On January 18, 2023, the Philadelphia County District Attorney’s Office agreed that Murray should be allowed to reopen his habeas petition. “Considering all the evidence, old and new, regardless of admissibility, Respondents agree that it is likely that any reasonable juror would have had a reasonable doubt as to Murray’s guilt if they’d had the complete picture now available to the Court,” the state said.

On March 27, 2023, Judge Brody granted Murray’s motion to vacate the denial of his habeas petition, allowing him to refile a new petition, which was submitted on May 2, 2023. A month later, the state and Murray’s attorneys stipulated that the state had failed to provide Murray’s trial attorneys with significant exculpatory evidence related to Burton’s possible involvement, the recorded conversations between Holden and Burton; and evidence regarding Strickland’s polygraph results and statements about what he saw.

“Had Murray’s counsel known that Strickland allegedly saw Haughton in DeLegal’s house on the day of the murder, that his polygraph results indicated deception on this very issue, and that he refused to implicate Murray before a hastily canceled lineup, his counsel could have investigated and called Strickland at trial, giving him the opportunity to tell the court in the first instance what he later admitted to in letters and affidavits,” the stipulation said. “Competent counsel also could have used all this evidence to impeach Haughton’s self-serving testimony.”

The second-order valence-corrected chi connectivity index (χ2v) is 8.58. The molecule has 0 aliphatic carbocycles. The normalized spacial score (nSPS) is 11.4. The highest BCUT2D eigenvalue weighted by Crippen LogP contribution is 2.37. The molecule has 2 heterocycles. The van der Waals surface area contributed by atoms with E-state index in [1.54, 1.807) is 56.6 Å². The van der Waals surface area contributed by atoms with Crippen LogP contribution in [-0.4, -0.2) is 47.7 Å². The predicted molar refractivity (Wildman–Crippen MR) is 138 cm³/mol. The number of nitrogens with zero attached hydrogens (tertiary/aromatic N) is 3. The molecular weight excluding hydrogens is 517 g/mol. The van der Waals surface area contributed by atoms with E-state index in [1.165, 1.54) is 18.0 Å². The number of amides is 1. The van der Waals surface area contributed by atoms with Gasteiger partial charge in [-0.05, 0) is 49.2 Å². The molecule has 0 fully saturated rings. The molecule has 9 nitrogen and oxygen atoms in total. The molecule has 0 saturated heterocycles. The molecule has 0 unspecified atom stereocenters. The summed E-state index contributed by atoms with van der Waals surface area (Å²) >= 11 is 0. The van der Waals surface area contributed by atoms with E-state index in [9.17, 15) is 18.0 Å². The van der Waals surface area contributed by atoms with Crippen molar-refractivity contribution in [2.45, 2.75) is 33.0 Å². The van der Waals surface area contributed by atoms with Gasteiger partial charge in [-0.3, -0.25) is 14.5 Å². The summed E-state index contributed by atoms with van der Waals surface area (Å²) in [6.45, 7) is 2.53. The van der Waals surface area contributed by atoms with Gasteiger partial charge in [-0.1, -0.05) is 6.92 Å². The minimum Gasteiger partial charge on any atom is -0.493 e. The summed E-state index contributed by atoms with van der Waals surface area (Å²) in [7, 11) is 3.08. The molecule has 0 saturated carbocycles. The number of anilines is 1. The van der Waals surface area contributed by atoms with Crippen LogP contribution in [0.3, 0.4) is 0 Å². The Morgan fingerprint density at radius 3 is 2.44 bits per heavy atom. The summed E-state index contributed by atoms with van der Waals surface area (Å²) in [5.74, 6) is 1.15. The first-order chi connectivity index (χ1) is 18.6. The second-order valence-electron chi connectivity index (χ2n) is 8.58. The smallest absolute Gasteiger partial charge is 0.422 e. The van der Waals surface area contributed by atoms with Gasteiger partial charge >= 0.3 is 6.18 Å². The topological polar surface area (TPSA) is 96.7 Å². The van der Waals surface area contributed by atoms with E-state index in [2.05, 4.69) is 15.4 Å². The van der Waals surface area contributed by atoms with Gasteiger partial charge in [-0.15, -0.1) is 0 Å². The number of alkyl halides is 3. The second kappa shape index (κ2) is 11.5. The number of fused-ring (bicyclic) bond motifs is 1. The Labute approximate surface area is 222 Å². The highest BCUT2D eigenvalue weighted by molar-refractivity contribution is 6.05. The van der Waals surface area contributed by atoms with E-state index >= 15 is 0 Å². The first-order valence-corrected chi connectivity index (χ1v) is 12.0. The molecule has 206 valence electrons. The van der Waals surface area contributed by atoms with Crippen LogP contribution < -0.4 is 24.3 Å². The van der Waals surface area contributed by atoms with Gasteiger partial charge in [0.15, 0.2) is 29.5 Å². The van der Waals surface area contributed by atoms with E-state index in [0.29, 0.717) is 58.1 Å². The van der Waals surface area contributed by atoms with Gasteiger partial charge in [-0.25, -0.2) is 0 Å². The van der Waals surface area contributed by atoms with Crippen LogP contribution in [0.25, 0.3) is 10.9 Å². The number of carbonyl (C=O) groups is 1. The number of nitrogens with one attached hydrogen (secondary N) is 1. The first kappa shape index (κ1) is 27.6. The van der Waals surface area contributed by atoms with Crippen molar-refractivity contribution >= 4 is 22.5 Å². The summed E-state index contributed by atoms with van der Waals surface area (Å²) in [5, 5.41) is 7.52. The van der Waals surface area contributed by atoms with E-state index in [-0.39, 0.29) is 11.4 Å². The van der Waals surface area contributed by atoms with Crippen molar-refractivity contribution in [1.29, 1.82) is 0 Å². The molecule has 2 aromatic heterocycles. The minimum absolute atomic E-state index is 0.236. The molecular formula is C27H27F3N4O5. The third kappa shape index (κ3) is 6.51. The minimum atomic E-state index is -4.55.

Judge Brody granted Murray’s petition that day, vacating his conviction and ordering a new trial. He was released from prison on September 27, 2023, after more than 40 years in prison. The state dismissed his charges on October 11, 2023.

“We are extremely happy for Bruce and his family, although this eventual victory came at a very high price for our client,” Engle said. “While we are thrilled to see Bruce free, we are saddened that it took over four decades for him to receive some measure of justice.”